Why choose the Danish language?

Approximately 5.5 million people speak Danish globally. Although the majority of speakers do live in Denmark, Danish is also spoken in Greenland, Norway, and Germany. It served as an official language in Norway until 1830 and in Iceland until 1994. Today, Danish is the primary second language taught to Icelandic students. Influenced by various German dialects during the Middle Ages, the language incorporated French and English words in the 17th and 19th centuries. Today, Danish comprises three distinct dialects, further divided into 30 sub-dialects.

  • Jutlandic Danish is the dialect spoken in Jutland.

  • Bornholmsk Danish refers to the dialect spoken on the island of Bornholm.

  • Insular Danish is spoken in Funen, Moen, Falster, Lolland, and parts of Zealand.

The benefits of learning Danish

Embark on a linguistic journey with Danish to enhance your travel experience. From deciphering road signs to connecting with locals, Danish proficiency opens doors to a richer exploration of cities and cultural gems. Dive into the heart of Danish-speaking communities, whether studying abroad, working in tourism, or embracing a different lifestyle. Living immersed in Danish fosters fluency, offering a unique perspective on life. Travel isn't the only reason to learn the language, however. You can elevate your professional edge with Danish skills in our globally connected world. The European market, especially Denmark, holds ample business opportunities. Or, embrace the mental workout that learning Danish provides: nurture flexibility, problem-solving, and active listening. Immerse yourself in unfiltered Danish culture, accessing literature, media, and culinary delights in their original forms. For those with Danish-speaking roots, mastering the language becomes a profound connection to heritage. Enrich your life with Danish, unlocking vibrant experiences and a world of possibilities.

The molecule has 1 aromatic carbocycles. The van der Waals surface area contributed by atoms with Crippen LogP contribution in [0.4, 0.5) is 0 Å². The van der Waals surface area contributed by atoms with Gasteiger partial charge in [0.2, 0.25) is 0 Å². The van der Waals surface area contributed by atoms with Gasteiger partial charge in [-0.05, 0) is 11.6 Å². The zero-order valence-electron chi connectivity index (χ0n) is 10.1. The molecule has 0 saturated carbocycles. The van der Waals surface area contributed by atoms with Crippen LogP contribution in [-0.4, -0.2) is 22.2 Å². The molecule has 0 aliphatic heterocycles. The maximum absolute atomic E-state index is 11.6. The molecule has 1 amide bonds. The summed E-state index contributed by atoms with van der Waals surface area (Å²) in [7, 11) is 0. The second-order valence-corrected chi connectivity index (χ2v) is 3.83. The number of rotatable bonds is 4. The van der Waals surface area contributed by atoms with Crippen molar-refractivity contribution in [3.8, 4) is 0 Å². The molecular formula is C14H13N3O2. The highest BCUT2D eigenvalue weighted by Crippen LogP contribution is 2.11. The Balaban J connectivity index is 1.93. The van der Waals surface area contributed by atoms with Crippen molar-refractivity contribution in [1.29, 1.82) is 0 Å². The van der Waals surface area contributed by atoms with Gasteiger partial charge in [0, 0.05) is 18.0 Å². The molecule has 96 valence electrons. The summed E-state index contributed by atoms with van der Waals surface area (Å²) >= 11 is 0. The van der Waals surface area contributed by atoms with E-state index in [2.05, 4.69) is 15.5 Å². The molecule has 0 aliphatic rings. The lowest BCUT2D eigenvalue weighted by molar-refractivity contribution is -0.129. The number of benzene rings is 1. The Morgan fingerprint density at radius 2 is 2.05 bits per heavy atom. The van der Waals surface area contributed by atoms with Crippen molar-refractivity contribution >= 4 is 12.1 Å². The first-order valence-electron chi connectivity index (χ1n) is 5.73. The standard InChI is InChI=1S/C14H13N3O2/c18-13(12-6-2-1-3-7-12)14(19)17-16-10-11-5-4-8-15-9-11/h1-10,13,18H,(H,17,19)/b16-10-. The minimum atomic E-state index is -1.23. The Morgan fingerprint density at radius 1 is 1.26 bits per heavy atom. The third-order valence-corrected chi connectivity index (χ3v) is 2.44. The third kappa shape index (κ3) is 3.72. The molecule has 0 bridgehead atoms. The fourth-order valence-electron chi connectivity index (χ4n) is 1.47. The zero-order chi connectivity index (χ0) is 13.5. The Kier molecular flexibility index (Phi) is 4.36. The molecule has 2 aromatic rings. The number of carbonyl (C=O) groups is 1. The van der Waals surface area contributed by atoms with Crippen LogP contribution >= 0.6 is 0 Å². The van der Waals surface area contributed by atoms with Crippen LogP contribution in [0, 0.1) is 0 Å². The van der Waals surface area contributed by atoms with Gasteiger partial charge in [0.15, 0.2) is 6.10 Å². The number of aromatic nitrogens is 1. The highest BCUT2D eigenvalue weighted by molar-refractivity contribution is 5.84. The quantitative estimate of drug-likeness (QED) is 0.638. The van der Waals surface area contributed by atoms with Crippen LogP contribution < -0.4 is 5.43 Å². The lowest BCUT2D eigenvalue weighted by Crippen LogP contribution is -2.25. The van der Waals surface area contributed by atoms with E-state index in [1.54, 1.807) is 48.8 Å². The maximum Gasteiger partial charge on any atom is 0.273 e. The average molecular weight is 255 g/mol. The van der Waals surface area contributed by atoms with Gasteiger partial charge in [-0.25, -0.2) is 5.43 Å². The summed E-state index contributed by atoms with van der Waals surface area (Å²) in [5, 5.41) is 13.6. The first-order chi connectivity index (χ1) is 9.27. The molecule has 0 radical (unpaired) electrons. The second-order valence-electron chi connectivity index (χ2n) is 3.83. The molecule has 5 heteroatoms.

An overview of Danish language pronunciation

Two things you'll have to prepare yourself for in Danish are reductions and assimilations. While English does feature some vowel and consonant reductions and assimilations in speech, their occurrences are relatively limited. Learning the Danish language reveals a distinct and unique spoken form, deviating significantly from its written counterpart due to extensive assimilation and reduction of vowels and consonants. Danish pronunciation incorporates a feature called "thrust," involving laryngealization, which can significantly impact the differentiation of similar-sounding words. Often considered a kind of accent, thrust plays a crucial role in Danish speech. With 17 vowel pronunciations, Danish forms infinitive verb constructions by adding a -schwa at the end. (If that sounds scary, don't worry, English already has 14.) Verb conjugation hinges on tense rather than person or number. Notably, Danish exhibits just two grammatical genders, common and neuter, although certain dialects introduce masculine, feminine, and neuter distinctions.

Best way to learn Danish

  • Stay Updated with Danish News

  • Immerse Yourself in Danish Podcasts

  • Practice Often, Even For Just A Few Minutes A Day

  • Embrace Pronunciation Mistakes

  • Focus on Practical Words and Phrases

  • Engage with Interactive Language Apps

Learn Danish Lessons Online with Babbel-App

Babbel provides those interested in learning this language for an upcoming trip to Denmark or a different Danish-speaking country with up-to-date technology and content that covers all areas of learning a language. Those who visit Babbel.com are even able to take their first lesson for free to see what the program is all about and how the learning process is organized. Students who want to continue with their Danish lessons will be pleased to learn of Babbel’s low prices.

There are exercises available at this website for reading, listening, pronunciation and writing. Babbel's ad-free interface may be navigated at whatever pace is desired. This is beneficial for those who may be fast – or slow – learners as many students in a classroom setting often feel that they are being held up or left behind. This will not be an issue for those who learn Danish with Babbel.

Test first lesson of every course for free